It’s been billed as “the only thriller you need to read this year” and, ignoring the issue of where the emphasis should rest in that statement, it’s a pretty big and ballsy claim, especially when backed up with a big publicity campaign and some pretty decent word of mouth. So, does I Am Pilgrim live up to it.
Well, not quite, although that’s not to say that it isn’t a good read. It’s just that it’s not so much better than other thrillers I’ve read this year that it quite warrants the hyperbole.
I don’t particularly want to say a huge amount about the plot as, firstly, it’s pretty convoluted and so any synopsis will either not do it justice or will be too confusing to be of any value. Secondly, I did like the way the author develops the plot from a really skilful opening scene onwards - although certain passages of the book can appear a bit standard thrillerish, the overall story arc is not so predictable.
So, I’ll just restrict myself to saying that the book opens in a down-market New York hotel room where the NYPD have discovered a young woman gruesomely murdered and disposed of in a bath of acid. All forensic evidence in the room has been removed or destroyed. It looks like the perfect murder, a fact that disturbs a civilian observer of the scene. Why? Because he has, quite literally, written the book on how to commit the perfect murder.
Intrigued? Well, from this beginning the reader is taken on a breakneck-paced journey which takes in three continents, several more countries, over thirty years of history and at least three sub-plots, all whilst jumping from action scene to puzzle-solving and from the hero’s point of view to the villain’s perspective stuff. It’s heady, adrenaline-pumping stuff and, given that the book runs to around 700 pages, it’s credit to the author that it never drags or sags.
The author, Terry Hayes, is actually a Hollywood screenwriter (I Am Pilgrim is his debut novel) so it probably shouldn’t be a surprise that his command of action is so good or that I Am Pilgrim has an action film flavour to it as his credits include Mad Max 2 and Payback.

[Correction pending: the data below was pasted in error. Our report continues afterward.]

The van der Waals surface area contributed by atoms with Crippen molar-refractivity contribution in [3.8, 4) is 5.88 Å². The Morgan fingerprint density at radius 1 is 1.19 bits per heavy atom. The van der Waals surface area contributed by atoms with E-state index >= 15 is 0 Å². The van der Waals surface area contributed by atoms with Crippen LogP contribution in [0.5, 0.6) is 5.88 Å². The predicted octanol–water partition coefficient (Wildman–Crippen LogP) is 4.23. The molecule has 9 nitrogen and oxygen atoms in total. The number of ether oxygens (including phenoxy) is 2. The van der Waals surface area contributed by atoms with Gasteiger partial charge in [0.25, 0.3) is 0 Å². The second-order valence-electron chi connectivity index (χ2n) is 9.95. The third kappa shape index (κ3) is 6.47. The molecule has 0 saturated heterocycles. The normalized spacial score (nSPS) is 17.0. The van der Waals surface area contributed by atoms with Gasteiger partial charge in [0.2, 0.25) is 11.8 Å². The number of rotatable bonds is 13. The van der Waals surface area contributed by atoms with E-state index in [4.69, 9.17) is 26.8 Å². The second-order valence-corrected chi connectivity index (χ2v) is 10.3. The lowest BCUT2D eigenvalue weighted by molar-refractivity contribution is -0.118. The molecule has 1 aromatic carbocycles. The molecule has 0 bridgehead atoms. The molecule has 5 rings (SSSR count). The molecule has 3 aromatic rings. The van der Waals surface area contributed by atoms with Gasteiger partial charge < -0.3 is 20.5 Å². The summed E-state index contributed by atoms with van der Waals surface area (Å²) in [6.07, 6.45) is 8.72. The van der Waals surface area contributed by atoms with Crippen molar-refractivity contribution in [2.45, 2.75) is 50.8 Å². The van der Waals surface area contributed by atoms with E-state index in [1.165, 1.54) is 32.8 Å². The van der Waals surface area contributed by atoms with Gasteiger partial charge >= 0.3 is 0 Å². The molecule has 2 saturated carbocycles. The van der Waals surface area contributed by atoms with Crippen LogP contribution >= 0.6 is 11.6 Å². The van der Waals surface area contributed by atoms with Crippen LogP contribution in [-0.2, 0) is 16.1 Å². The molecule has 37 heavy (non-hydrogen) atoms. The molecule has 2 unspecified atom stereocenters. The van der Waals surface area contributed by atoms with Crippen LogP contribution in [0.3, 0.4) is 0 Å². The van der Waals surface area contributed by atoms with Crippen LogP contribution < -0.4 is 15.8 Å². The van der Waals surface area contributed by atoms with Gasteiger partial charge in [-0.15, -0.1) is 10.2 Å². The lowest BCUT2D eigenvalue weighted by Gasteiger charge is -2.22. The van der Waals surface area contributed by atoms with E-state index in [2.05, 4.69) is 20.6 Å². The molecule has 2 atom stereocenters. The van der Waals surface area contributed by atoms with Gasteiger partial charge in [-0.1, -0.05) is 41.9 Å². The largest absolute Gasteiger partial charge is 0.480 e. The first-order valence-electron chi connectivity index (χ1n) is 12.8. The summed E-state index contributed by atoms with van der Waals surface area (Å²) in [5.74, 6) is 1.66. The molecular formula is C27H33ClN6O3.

Although Hayes occasionally dips into the bag of thriller clichés - there are a few stock thriller character types and some of the main characters are given butch sounding nicknames - on the whole the plotting and the characters are believable and capable of holding the reader’s attention. I would point out that the ethical systems and decision-making of some of the main characters including, notably, Pilgrim himself, the book’s hero, inhabit the grey areas of life and some readers who prefer a less utilitarian outlook from their action heroes may find Pilgrim unsympathetic.
Personally, after getting used to it, I found Pilgrim’s way of thinking rather refreshing, especially as it came as part of a conflicted and morally troubled character package that made him a more original and interesting protagonist and the ways in which Pilgrim and his antagonist, Saracen, had developed from their troubled childhoods formed a nice contrast and sub-theme.
I’m not sure if there’s a particular message to be gleaned from I Am Pilgrim but there seemed to be a clear undertone that America has a right to deal with its perceived enemies in whatever way it thinks fit which might have been offputting had it not been for the fact that it also seemed to be pointing at Pilgrim and saying,” and this is what can happen to those caught up in our fight against our enemies.”
Look, the bottom line with I Am Pilgrim is that it’s a high octane thriller with an excellent plot, some well-developed characters and enough originality to lift it well above most of its competitors. It had me sitting up late at night and eating my lunch away from my desk as it was so gripping and that’s got to be a good thing.
The only thriller you need to read this year? No, but it’s definitely a thriller you should read this year.
I'd like to thank Transworld for allowing me to read I Am Pilgrim through Netgalley.